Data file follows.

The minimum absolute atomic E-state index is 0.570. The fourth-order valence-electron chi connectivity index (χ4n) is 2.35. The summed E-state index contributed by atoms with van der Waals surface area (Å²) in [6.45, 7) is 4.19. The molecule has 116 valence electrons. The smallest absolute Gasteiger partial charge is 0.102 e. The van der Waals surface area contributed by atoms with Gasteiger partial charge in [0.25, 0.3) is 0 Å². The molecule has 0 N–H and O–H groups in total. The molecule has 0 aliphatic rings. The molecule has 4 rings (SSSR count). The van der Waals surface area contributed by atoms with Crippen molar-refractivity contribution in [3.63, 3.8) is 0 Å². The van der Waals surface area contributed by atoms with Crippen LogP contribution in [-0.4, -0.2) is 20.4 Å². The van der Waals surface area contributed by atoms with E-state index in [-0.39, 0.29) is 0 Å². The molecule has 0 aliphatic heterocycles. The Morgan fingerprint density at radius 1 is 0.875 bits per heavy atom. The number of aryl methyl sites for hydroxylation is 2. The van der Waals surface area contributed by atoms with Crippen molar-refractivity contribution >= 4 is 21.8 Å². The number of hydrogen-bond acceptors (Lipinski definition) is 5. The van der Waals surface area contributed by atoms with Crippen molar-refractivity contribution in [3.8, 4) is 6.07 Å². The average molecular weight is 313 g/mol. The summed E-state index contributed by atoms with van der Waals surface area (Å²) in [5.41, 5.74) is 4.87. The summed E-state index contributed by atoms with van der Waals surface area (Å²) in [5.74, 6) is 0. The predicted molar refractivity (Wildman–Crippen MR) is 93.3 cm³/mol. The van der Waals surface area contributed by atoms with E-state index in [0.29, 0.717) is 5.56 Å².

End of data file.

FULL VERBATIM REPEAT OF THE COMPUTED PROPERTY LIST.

The minimum absolute atomic E-state index is 0.570. The fourth-order valence-electron chi connectivity index (χ4n) is 2.35. The summed E-state index contributed by atoms with van der Waals surface area (Å²) in [6.45, 7) is 4.19. The molecule has 116 valence electrons. The smallest absolute Gasteiger partial charge is 0.102 e. The van der Waals surface area contributed by atoms with Gasteiger partial charge in [0.25, 0.3) is 0 Å². The molecule has 0 N–H and O–H groups in total. The molecule has 0 aliphatic rings. The molecule has 4 rings (SSSR count). The van der Waals surface area contributed by atoms with Crippen molar-refractivity contribution in [3.63, 3.8) is 0 Å². The van der Waals surface area contributed by atoms with Crippen LogP contribution in [-0.4, -0.2) is 20.4 Å². The van der Waals surface area contributed by atoms with E-state index in [-0.39, 0.29) is 0 Å². The molecule has 0 aliphatic heterocycles. The Morgan fingerprint density at radius 1 is 0.875 bits per heavy atom. The number of aryl methyl sites for hydroxylation is 2. The van der Waals surface area contributed by atoms with Crippen molar-refractivity contribution >= 4 is 21.8 Å². The number of hydrogen-bond acceptors (Lipinski definition) is 5. The van der Waals surface area contributed by atoms with Crippen molar-refractivity contribution in [3.8, 4) is 6.07 Å². The average molecular weight is 313 g/mol. The summed E-state index contributed by atoms with van der Waals surface area (Å²) in [5.41, 5.74) is 4.87. The summed E-state index contributed by atoms with van der Waals surface area (Å²) in [5.74, 6) is 0. The predicted molar refractivity (Wildman–Crippen MR) is 93.3 cm³/mol. The van der Waals surface area contributed by atoms with E-state index in [0.29, 0.717) is 5.56 Å².